When sophomore Dani Colman hears someone say that cheer is not a real sport, she flashes back to all the hard practices she has endured and the blood, sweat and tears that she’s poured into it.
“I think a lot of the time people don’t realize how much work goes into competitive cheerleading,” Colman said. “People make fun of it for being ‘easy’ and ‘not a sport’ when in reality it’s really physically demanding and takes a lot out of you. A lot of times, people tell me that anyone could be a cheerleader. It’s a lot harder than that, and people don’t realize what it takes.”
When most people think of cheerleading, they think of standing on the sidelines of a basketball or football game, waving pom-poms and demanding the crowd to shout a certain letter. The type of cheer they are envisioning is high school, college or professional cheer.
However, there is a whole other realm of cheer: all-star cheer. Also known as competitive cheer, this sport has evolved into a combination of acrobatics, gymnastics and dance.
The difference between all-star and high school cheer is that all-star cheerleaders don’t cheer at games. Rather, they train to perfect a two and a half minute routine that is performed for the whole season at competitions.
Despite its name, there is no cheering aspect in all-star cheerleading. Most routines have seven components.
The first component, which is often performed in the beginning of a routine, is standing tumbling, in which a skill is done from a standing position with no forward momentum. This includes standing back handsprings, where one jumps backwards onto their hands in a handstand, then pushes off the floor to an upright standing position.
These can be connected into backwards flips such as back tucks, back layouts or full twisting layouts, where one flips and spins at the same time. The difficulty of the flip depends on the athlete’s level, which ranges from one to six, with level six being the highest.
Another component is running tumbling, where a pass, or series of skills, is initiated by forward momentum. These passes usually start out with running roundoffs, which are cartwheels landed with two feet to gain enough power for a rebound. These can be connected with backwards flips, as well.
Colman, a cheerleader at NorCal Elite All-stars, a competitive cheer gym in the Bay Area, finds stunts to be the most rewarding part of a routine.
“My favorite part of the routine is stunting, because it’s usually the hardest part and it’s really the biggest aspect of cheerleading,” Colman said. “Especially when you hit all your stunts and both you and the crowd have so much energy and everyone is cheering for you.”
One of the most important components are elite stunts, which are stunt sequences in which two to three athletes hold up another person called a flyer, who spins or pulls different body positions. These are crucial to the success of the performance because stunt falls are one of the biggest deductions at competitions.
“You take all the energy you have left in your body and dance your heart out.”
Sophomore Ella Spanhook
Routines also often incorporate jumps, which can be a series of toe touches, hurdlers or pike jumps. These jumps require strong legs, as the athlete must get enough height to split their legs midair.
Another aspect is baskets, where a flyer is thrown into the air and caught. In higher levels, the flyer twists or flips in the air before being coming back down.
The most recognizable aspect is the pyramid section, where flyers connect and assist one another in flips or other stunts. In level six, athletes can perform three-level pyramids, where the bases hold a flyer who holds another flyer.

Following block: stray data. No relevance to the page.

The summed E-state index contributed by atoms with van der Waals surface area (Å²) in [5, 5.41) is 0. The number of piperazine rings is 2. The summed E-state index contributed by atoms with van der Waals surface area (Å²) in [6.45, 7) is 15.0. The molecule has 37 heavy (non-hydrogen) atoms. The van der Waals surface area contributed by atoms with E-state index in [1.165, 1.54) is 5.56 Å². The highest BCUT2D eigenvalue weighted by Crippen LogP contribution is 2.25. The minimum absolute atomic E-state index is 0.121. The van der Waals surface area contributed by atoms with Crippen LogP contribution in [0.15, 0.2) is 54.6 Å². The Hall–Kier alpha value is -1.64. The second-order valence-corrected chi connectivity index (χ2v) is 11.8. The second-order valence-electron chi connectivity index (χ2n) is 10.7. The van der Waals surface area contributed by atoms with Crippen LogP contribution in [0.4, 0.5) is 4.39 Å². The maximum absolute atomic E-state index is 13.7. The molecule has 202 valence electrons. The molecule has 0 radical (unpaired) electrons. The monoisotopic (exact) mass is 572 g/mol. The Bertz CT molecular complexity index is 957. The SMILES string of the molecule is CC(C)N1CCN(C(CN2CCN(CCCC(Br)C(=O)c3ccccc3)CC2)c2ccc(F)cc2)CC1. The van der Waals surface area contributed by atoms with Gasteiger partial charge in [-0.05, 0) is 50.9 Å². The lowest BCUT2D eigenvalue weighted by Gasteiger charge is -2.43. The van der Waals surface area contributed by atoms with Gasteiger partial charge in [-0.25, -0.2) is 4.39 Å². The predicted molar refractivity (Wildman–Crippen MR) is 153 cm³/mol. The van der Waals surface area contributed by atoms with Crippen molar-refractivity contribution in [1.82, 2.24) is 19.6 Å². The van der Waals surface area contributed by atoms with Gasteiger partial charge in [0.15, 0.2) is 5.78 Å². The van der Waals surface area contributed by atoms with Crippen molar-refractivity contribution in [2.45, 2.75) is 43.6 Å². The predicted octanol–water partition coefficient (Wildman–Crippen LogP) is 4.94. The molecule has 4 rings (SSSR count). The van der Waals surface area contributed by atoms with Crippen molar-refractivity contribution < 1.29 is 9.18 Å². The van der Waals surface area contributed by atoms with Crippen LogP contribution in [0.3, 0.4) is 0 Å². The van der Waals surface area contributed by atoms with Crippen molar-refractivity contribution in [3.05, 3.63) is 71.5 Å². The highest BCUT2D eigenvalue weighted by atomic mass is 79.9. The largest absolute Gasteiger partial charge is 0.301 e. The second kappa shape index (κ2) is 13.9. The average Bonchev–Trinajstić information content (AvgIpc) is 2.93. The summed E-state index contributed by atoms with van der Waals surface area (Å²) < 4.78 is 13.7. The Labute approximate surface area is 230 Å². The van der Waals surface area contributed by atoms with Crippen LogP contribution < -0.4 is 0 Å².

The seventh and final component is a dance which typically occurs at the end of the routine.
“You are in a room with 200 people who have the exact same goal as you, but only some of you will make it.”
Sophomore Dani Colman
Paly sophomore and cheerleader Ella Spanhook, who also cheers at NorCal Elite All-Stars, enjoys the dance aspect of the routine.
“My favorite part of the routine is the dance, which is typically at the very end, when you’ve hit your whole routine and you take all the energy you have left in your body and dance your heart out,” Spanhook said.
Because all-star cheer is a year-round sport, cheerleaders are almost always training in some way, even outside of competition season.
Tryouts are held in May, which lead to team placements based off of the cheerleaders’ tumbling and stunting skills. Once teams are made, the athletes train throughout summer to work on the different elements, like standing tumbling, running tumbling and stunting.
Colman finds tryouts to be a nerve wracking experience each season.
“Tryouts are a really stressful experience,” Colman said. “Especially with more well-known and competitive gyms, you are in a room with 200 people who have the exact same goal as you, but only some of you will make it.”
Around August and October, the routine gets put together by using choreography from coaches or professional choreographers to transition between the seven components.
“Choreography is very exiting because you are getting to see your routine that you will compete for a whole season,” Spanhook said. “But at the same time it’s very exhausting because you are asked to do stunts you might not have ever performed before and you have to learn them very quickly. There is also a lot of standing around for up to ten hours.”
From November to April of the following year, the competition season starts, and teams attend local or national competitions. During the end of April or the beginning of May, select top teams attend Worlds or Summit, which are generally the two biggest and most intense competitions out of the entire season. More than 11,000 cheerleaders from all over the world compete at The Cheerleading Worlds each year.
The Summit is essentially the same as Worlds but is held for a wider range of levels. Levels one through five able are to attend. About 12,000 teams from all over the nation will compete at Summit in 2019. Many teams’ ultimate goals are to win Worlds or Summit at the end of the season.